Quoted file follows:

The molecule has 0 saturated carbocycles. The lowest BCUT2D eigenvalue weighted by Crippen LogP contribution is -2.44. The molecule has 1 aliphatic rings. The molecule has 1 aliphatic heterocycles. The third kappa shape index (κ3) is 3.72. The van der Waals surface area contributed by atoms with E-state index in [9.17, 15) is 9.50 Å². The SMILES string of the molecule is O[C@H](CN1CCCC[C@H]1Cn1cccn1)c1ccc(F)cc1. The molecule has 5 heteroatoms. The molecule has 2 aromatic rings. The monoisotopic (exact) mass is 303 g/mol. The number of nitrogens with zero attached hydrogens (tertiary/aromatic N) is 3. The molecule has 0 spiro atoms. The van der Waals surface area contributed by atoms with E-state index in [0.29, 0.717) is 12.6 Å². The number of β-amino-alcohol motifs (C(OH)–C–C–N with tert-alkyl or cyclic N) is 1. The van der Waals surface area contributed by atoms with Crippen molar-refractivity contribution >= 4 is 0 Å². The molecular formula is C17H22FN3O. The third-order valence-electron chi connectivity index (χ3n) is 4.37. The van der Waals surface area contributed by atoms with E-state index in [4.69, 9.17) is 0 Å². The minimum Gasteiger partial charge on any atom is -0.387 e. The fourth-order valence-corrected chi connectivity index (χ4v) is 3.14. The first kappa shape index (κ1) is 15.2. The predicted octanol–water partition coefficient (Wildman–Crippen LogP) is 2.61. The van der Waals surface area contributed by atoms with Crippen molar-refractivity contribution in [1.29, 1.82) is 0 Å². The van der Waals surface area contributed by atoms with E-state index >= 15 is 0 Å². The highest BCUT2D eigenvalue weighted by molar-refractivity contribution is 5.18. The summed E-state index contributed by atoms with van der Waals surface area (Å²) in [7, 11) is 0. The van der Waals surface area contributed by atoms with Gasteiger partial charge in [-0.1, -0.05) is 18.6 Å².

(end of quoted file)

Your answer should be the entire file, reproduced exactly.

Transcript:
The molecule has 0 saturated carbocycles. The lowest BCUT2D eigenvalue weighted by Crippen LogP contribution is -2.44. The molecule has 1 aliphatic rings. The molecule has 1 aliphatic heterocycles. The third kappa shape index (κ3) is 3.72. The van der Waals surface area contributed by atoms with E-state index in [9.17, 15) is 9.50 Å². The SMILES string of the molecule is O[C@H](CN1CCCC[C@H]1Cn1cccn1)c1ccc(F)cc1. The molecule has 5 heteroatoms. The molecule has 2 aromatic rings. The monoisotopic (exact) mass is 303 g/mol. The number of nitrogens with zero attached hydrogens (tertiary/aromatic N) is 3. The molecule has 0 spiro atoms. The van der Waals surface area contributed by atoms with E-state index in [0.29, 0.717) is 12.6 Å². The number of β-amino-alcohol motifs (C(OH)–C–C–N with tert-alkyl or cyclic N) is 1. The van der Waals surface area contributed by atoms with Crippen molar-refractivity contribution >= 4 is 0 Å². The molecular formula is C17H22FN3O. The third-order valence-electron chi connectivity index (χ3n) is 4.37. The van der Waals surface area contributed by atoms with E-state index in [4.69, 9.17) is 0 Å². The minimum Gasteiger partial charge on any atom is -0.387 e. The fourth-order valence-corrected chi connectivity index (χ4v) is 3.14. The first kappa shape index (κ1) is 15.2. The predicted octanol–water partition coefficient (Wildman–Crippen LogP) is 2.61. The van der Waals surface area contributed by atoms with Crippen molar-refractivity contribution in [1.29, 1.82) is 0 Å². The van der Waals surface area contributed by atoms with E-state index >= 15 is 0 Å². The highest BCUT2D eigenvalue weighted by molar-refractivity contribution is 5.18. The summed E-state index contributed by atoms with van der Waals surface area (Å²) in [7, 11) is 0. The van der Waals surface area contributed by atoms with Gasteiger partial charge in [-0.1, -0.05) is 18.6 Å².